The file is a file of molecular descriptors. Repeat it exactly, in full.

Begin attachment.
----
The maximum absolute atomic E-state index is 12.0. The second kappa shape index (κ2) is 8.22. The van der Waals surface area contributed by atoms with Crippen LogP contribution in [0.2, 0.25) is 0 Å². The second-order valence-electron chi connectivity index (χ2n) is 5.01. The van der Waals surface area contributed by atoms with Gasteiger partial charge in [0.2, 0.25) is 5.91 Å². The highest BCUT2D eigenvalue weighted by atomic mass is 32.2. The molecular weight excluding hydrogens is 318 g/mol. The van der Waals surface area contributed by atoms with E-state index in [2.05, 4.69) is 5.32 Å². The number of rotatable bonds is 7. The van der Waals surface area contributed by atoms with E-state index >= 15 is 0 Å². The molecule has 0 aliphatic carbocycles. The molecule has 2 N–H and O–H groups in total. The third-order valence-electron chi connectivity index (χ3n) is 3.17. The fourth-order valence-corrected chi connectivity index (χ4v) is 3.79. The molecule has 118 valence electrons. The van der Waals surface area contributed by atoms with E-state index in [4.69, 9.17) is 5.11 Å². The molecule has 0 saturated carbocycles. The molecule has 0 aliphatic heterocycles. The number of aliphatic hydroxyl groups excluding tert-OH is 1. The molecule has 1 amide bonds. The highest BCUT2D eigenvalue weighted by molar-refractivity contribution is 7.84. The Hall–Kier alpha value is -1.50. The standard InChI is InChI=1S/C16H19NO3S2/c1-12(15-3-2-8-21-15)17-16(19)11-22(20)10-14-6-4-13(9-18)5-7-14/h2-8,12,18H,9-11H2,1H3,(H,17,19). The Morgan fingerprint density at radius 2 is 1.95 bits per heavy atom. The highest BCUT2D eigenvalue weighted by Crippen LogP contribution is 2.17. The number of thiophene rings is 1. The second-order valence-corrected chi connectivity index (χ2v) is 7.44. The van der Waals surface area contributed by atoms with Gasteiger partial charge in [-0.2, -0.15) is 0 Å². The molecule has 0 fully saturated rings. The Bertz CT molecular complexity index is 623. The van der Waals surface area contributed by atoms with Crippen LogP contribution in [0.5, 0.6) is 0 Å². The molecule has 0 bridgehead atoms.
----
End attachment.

The maximum absolute atomic E-state index is 12.0. The second kappa shape index (κ2) is 8.22. The van der Waals surface area contributed by atoms with Crippen LogP contribution in [0.2, 0.25) is 0 Å². The second-order valence-electron chi connectivity index (χ2n) is 5.01. The van der Waals surface area contributed by atoms with Gasteiger partial charge in [0.2, 0.25) is 5.91 Å². The highest BCUT2D eigenvalue weighted by atomic mass is 32.2. The molecular weight excluding hydrogens is 318 g/mol. The van der Waals surface area contributed by atoms with E-state index in [2.05, 4.69) is 5.32 Å². The number of rotatable bonds is 7. The van der Waals surface area contributed by atoms with E-state index >= 15 is 0 Å². The molecule has 0 aliphatic carbocycles. The molecule has 2 N–H and O–H groups in total. The third-order valence-electron chi connectivity index (χ3n) is 3.17. The fourth-order valence-corrected chi connectivity index (χ4v) is 3.79. The molecule has 118 valence electrons. The van der Waals surface area contributed by atoms with E-state index in [4.69, 9.17) is 5.11 Å². The molecule has 0 saturated carbocycles. The molecule has 0 aliphatic heterocycles. The number of aliphatic hydroxyl groups excluding tert-OH is 1. The molecule has 1 amide bonds. The highest BCUT2D eigenvalue weighted by molar-refractivity contribution is 7.84. The Hall–Kier alpha value is -1.50. The standard InChI is InChI=1S/C16H19NO3S2/c1-12(15-3-2-8-21-15)17-16(19)11-22(20)10-14-6-4-13(9-18)5-7-14/h2-8,12,18H,9-11H2,1H3,(H,17,19). The Morgan fingerprint density at radius 2 is 1.95 bits per heavy atom. The highest BCUT2D eigenvalue weighted by Crippen LogP contribution is 2.17. The number of thiophene rings is 1. The second-order valence-corrected chi connectivity index (χ2v) is 7.44. The van der Waals surface area contributed by atoms with Gasteiger partial charge in [-0.2, -0.15) is 0 Å². The molecule has 0 fully saturated rings. The Bertz CT molecular complexity index is 623. The van der Waals surface area contributed by atoms with Crippen LogP contribution in [0.5, 0.6) is 0 Å². The molecule has 0 bridgehead atoms.